DATE: Saturday 25th January 2020
VENUE: Rescue Rooms in Nottingham, UK
Review & Photography by Mark Holmes
With Rise Above Records releasing their debut album just last year (following an initial self-release of 666 copies), Los Angeles’ Twin Temple have impressively amassed a seemingly large following within a relatively short period of time. Some clever marketing and publicity at play? Undoubtedly, to help spread the word. But calling your album, ‘Bring You Their Signature Sound… Satanic Doo-Wop’, with the concomitant subtitle, ‘The First Album by the Wickedest Band in the World’ is an indubitable attention grabber that sets the juices of intrigue flowing. And a cover photo of a blood-soaked, naked woman wearing a Baphomet mask and red/black cloak, which brings to mind imagery from a 70s Jesús Franco or Jean Rollin movie, would also have helped. But, at the crux of Twin Temple’s success is sincerity in terms of both their creativity and intent. Their mono-mixed, warmly analogue sounding album that has a sonic aesthetic inspired by late-50s, early 60s rock ’n’ roll at its core is a profoundly authentic take on an era of music they’re axiomatically passionate about. And their songs are imbued with Satanic ideology and themes that are true to their own philosophical worldviews and beliefs, for it’s Alexandra and Zachary James who are the duo that formed the band, and are practicing Satanists. Twin Temple, beyond the entertainment value it offers, is an extension and reflection of their actual lives.
So, with just one previous UK date under their belts, 2020 has seen Twin Temple return to these shores for a run of shows and, on Saturday 25th January, the band and their unholy congregation gather in the Rescue Rooms. Alexandra and Zachary are accompanied by a keys guy, drummer, saxophonist and bassist, all highly skilled musicians, to deliver their songs, which are interposed with Satanic sermons and rituals. And the songs, sermons and rituals are all characterised with a positive, emancipatory and anti-oppressive essence to endorse and embolden the free-thinking individualism that resides at the heart of contemporary Satanism. And emancipatory vibes can be felt around the room, which become personal for one girl, called Chelsea, who’s invited up onto the stage mid-set, to be “initiated”. Blind-folded and with her hands bound, her binds are symbolically removed in a liberating, anti-oppressive ritual, to end guilt, shame and patriarchy.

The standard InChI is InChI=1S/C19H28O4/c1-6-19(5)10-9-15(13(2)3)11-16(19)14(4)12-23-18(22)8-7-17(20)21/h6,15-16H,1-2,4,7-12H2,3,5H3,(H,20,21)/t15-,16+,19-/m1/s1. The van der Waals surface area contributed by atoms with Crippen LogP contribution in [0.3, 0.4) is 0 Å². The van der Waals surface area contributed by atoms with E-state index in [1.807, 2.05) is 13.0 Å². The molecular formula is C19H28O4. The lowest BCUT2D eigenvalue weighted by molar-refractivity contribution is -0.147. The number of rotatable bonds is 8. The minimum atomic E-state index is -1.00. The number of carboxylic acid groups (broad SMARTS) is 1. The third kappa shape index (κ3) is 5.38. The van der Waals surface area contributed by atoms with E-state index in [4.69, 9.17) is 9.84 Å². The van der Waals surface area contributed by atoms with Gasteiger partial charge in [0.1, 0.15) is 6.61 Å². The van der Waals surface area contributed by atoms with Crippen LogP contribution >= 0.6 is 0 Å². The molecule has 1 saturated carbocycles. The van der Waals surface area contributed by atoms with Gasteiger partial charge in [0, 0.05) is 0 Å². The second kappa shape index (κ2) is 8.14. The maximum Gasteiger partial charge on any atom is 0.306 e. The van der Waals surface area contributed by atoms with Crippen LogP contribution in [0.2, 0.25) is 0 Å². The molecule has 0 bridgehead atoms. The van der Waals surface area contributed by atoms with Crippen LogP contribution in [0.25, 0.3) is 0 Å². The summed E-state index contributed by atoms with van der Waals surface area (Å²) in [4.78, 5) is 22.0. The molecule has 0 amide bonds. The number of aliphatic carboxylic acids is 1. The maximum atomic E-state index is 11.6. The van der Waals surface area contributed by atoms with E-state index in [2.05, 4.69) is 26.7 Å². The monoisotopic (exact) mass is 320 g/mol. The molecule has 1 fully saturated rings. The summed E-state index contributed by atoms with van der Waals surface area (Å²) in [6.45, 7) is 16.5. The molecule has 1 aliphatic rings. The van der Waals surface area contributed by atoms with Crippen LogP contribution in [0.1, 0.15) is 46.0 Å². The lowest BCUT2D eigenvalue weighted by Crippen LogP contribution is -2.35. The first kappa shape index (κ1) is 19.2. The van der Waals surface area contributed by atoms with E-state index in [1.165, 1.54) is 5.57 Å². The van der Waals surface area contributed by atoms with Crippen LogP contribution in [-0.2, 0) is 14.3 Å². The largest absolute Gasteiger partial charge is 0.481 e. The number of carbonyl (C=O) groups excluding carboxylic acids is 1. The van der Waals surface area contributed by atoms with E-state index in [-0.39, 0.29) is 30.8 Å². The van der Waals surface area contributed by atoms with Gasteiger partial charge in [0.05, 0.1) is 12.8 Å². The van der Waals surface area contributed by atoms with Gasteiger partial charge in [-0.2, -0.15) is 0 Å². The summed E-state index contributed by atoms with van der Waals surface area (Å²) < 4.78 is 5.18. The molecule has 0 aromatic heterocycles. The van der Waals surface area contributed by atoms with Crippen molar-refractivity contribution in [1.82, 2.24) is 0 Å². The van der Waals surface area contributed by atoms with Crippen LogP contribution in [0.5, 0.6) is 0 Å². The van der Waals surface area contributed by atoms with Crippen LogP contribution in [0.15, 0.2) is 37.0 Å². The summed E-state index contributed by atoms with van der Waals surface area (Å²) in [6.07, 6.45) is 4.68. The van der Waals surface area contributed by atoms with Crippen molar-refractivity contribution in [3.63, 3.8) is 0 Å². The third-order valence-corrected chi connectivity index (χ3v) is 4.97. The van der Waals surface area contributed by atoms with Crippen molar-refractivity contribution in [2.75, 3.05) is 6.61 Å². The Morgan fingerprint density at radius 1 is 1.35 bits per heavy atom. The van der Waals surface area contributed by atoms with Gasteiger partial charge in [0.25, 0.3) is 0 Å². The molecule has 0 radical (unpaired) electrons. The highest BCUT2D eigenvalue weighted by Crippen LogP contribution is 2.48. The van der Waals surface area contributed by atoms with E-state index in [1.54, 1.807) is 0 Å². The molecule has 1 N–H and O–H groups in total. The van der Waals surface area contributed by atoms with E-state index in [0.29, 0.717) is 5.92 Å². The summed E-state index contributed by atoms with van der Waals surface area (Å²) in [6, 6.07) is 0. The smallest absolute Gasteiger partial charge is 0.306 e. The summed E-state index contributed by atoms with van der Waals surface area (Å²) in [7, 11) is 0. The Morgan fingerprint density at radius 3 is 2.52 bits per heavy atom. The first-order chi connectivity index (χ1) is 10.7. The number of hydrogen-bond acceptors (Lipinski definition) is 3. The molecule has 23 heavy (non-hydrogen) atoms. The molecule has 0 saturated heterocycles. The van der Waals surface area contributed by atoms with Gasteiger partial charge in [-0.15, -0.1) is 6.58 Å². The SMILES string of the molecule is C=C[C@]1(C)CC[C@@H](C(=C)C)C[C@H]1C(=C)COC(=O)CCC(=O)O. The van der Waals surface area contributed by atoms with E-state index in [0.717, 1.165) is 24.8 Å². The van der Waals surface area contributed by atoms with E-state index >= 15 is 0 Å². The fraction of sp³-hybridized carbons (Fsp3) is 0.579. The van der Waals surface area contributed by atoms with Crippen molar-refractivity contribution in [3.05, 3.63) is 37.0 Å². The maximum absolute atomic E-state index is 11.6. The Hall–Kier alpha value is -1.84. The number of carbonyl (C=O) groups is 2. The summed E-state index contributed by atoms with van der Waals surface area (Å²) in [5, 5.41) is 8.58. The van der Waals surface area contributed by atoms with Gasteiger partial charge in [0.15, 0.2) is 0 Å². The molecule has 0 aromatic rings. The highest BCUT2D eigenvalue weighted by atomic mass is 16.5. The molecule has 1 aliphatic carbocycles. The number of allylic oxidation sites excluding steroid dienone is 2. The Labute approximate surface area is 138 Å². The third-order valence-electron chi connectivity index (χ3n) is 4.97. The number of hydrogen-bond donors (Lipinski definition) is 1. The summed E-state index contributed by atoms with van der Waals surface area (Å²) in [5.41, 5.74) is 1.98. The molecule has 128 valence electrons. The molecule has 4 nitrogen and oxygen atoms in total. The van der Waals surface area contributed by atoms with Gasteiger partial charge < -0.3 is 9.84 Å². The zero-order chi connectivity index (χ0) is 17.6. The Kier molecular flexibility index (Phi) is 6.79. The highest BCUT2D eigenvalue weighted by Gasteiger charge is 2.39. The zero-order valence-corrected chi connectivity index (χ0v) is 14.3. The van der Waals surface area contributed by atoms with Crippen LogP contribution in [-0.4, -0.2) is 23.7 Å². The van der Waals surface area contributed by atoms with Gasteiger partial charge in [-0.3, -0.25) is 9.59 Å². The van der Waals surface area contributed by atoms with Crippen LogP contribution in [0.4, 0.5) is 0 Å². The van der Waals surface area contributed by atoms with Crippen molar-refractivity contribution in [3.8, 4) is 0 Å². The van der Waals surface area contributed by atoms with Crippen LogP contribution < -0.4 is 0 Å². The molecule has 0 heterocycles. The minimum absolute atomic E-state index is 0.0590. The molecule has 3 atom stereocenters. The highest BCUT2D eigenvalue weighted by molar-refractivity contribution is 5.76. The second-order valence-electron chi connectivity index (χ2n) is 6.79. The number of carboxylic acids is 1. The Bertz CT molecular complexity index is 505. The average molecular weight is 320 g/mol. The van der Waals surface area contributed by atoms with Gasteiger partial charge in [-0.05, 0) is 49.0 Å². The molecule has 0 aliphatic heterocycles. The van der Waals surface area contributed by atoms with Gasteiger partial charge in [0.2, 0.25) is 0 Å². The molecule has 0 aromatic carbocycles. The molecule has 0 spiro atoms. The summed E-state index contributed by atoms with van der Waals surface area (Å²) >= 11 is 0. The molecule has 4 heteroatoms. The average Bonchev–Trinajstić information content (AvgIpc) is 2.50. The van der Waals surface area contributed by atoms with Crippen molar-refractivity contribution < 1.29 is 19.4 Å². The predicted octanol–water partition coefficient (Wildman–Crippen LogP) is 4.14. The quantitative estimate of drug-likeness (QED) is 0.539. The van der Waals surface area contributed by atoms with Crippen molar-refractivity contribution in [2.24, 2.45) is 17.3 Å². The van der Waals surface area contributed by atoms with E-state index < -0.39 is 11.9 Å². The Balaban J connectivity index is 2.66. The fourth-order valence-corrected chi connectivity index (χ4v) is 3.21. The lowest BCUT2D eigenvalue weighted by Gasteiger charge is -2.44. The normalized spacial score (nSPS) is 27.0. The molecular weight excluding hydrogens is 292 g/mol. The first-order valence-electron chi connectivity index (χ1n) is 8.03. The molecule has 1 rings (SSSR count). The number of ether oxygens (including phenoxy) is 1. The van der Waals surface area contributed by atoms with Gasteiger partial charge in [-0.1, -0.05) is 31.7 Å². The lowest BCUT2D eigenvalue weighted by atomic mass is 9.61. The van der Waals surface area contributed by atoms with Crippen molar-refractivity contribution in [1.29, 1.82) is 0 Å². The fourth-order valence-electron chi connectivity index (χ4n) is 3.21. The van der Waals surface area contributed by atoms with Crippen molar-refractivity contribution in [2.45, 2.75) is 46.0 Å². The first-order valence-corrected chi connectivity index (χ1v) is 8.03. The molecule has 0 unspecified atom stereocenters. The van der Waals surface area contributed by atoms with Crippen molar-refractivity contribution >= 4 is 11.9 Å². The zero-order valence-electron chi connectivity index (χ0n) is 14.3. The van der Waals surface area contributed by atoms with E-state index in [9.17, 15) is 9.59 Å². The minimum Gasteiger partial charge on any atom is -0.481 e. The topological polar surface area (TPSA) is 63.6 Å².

As of the songs and music, everything sounds amazing, and with a perfect mix through the PA. Alexandra is a naturally gifted performer, both in voice and stage presence, as she confidently strides around while singing with a captivating passion. It’s easy to see why she’s been previously referred to as a “Satanic Amy Winehouse”, as, beyond her Winehouse-esque hairdo, she has a powerful and authentically soulful voice, with a seductive timbre. ‘Lucifer, My Love’, a heartfelt love letter to the devil, is a particular highlight… but, to be honest, everything sounds devilishly glorious in the Rescue Rooms this evening.
‘In Nox’, provides a controlled climactic cacophony; a jazzily jammed instrumental piece that serves to simultaneously disorientate and captivate. Alexandra drinks from a blood-filled goblet, with the red stuff running down her face; a face that now resembles one of vampiric nourishment. Zachary and herself reach out to the audience, literally, drawing symbols on people’s foreheads with said blood. They embrace and passionately kiss at the back of the stage, by their makeshift altar, to which people cheer loudly en masse. And then, an hour after they appeared, horns are thrown up into the air, on the stage and on the floor, and it’s all over. All too quickly, it seems, but it’s been an hour of entertaining music, alluring spectacle and, most importantly, a ton of positive messages about tolerance, respect, free-will, equality, anti-prejudice, anti-oppression, individualism, etc. Twin Temple are like cathartic philanthropists. If this is what Satanism is all about, then count me in.
Click on thumbnails for larger images:
Twin Temple at the Rescue Rooms in Nottingham, UK, 25th January 2020
Photograph copyright © 2020 Mark Holmes - www.metal-discovery.com